Then I looked at his face. His smile had faded into an expression of restfulness. I thought I detected a look of trust, too—an unspoken feeling that everything was all right: My dad is here. Everything is all right. I’m happy to be with my dad.

A wave of fatherly emotion swept through me, as strong as I have ever felt it. I looked up at the chapel ceiling and repented of my pettiness about the nap ticket. Everything is all right, I thought. My son is here. I’m happy to be with my son.

I reached over and put my arm around him, cradling his head against my chest. I gave him a little squeeze, then another.

My eyes on the pulpit again, I settled back into the lecture and resumed taking notes, balancing my pad on my lap and writing with my one free hand.

After a minute or two, or maybe five, I noticed a faint snore from my left. It swelled a bit, then died away, then got louder. I looked behind me to see if anyone had noticed, then squeezed Aaron and jiggled his head. It was all right to nap, but he couldn’t snore. He snored again, and I thought I saw the speaker wince at the pulpit above, though he didn’t look down. Another jiggle, and the snoring stopped. Thank goodness.

A few notes later, I looked at Aaron again. His head was back and his mouth wide open, his jaw dangling listlessly. As I contemplated the picture he made, he coughed, then burst into a sputter of desperate choking. His candy, stowed temporarily in his cheek, had slid backwards, down toward his windpipe.

This time, the speaker looked. Nobody—not even a “Know Your Religion” lecturer—could ignore a choking nine-year-old on the front row. I took Aaron by the shoulders and shook him gently, hoping to dislodge the candy. He sputtered some more, coughed loudly, and swallowed hard. The errant candy found its way down the right place this time. Aaron squirmed a bit and settled back into sleep. I grimaced at the speaker, and the lecture resumed.

Recovering my pen, I found my place on the notepad and tried to reconstruct what I had missed, but my mind wasn’t on the lecture anymore. Everything is all right, I thought. My son is here. I reflected on how precious this boy is to me. I recognized his need to be included—to have a dad who takes him along. I decided that those three dollars had helped me to know my religion after all.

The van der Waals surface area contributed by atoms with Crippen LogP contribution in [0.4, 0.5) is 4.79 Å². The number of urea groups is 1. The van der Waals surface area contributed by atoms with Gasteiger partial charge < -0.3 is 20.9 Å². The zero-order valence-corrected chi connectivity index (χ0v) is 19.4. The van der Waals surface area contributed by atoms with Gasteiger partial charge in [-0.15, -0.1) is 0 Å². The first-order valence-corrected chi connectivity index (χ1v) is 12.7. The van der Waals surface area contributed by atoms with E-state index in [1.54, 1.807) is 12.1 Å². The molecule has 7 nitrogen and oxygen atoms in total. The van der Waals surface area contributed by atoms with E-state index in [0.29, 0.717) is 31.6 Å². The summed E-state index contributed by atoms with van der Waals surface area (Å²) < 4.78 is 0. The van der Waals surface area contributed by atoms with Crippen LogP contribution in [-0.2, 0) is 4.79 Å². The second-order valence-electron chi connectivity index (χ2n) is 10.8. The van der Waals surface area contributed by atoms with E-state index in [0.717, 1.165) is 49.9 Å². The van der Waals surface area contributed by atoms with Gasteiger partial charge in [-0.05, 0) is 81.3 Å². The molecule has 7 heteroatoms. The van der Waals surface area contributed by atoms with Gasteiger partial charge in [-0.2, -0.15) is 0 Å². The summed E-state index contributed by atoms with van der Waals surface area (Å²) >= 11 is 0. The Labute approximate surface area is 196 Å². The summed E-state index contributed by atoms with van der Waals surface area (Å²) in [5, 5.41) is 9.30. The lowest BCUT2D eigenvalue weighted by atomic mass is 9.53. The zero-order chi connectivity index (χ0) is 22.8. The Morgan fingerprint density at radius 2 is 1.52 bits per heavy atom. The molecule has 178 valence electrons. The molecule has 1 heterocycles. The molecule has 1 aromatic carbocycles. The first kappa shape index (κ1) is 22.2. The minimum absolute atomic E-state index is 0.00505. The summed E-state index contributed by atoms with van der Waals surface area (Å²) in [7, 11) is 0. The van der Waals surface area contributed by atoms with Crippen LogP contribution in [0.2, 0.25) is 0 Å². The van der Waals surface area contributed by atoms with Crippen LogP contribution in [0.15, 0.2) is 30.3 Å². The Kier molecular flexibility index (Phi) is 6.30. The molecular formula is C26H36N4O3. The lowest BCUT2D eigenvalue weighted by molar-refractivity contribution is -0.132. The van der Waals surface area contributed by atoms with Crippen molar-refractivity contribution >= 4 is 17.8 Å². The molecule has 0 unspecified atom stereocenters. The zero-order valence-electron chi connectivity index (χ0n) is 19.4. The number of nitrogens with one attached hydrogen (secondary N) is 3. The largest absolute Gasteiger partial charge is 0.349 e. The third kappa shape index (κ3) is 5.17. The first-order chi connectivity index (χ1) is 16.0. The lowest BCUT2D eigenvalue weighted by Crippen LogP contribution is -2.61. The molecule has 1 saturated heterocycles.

An hour passed, and more, as Aaron slept. I tried to move the arm I had around him and realized I couldn’t feel it; the circulation had been partially cut off. If I moved my arm, I would wake him. I decided not to do it, despite my discomfort. My arm felt too good where it was—even though it couldn’t feel anything at all.

At the sound of people leaving, Aaron awoke. As he put on his coat, my triple combination slid off his lap and fell to the floor. He picked it up and gave it back to me, with that boyish smile again, somewhat sleepier now.

While we were driving home in the car, I told Aaron how much I had enjoyed spending the evening with him. I complimented him on how well he had found the scriptures in the Doctrine and Covenants, and I asked him how he felt about the lecture.

He responded simply, “I like talks, Dad.”

  • Robert A. Cloward is an instructor at the Cedar City Institute of Religion.

Photo by Matthew Reier; posed by models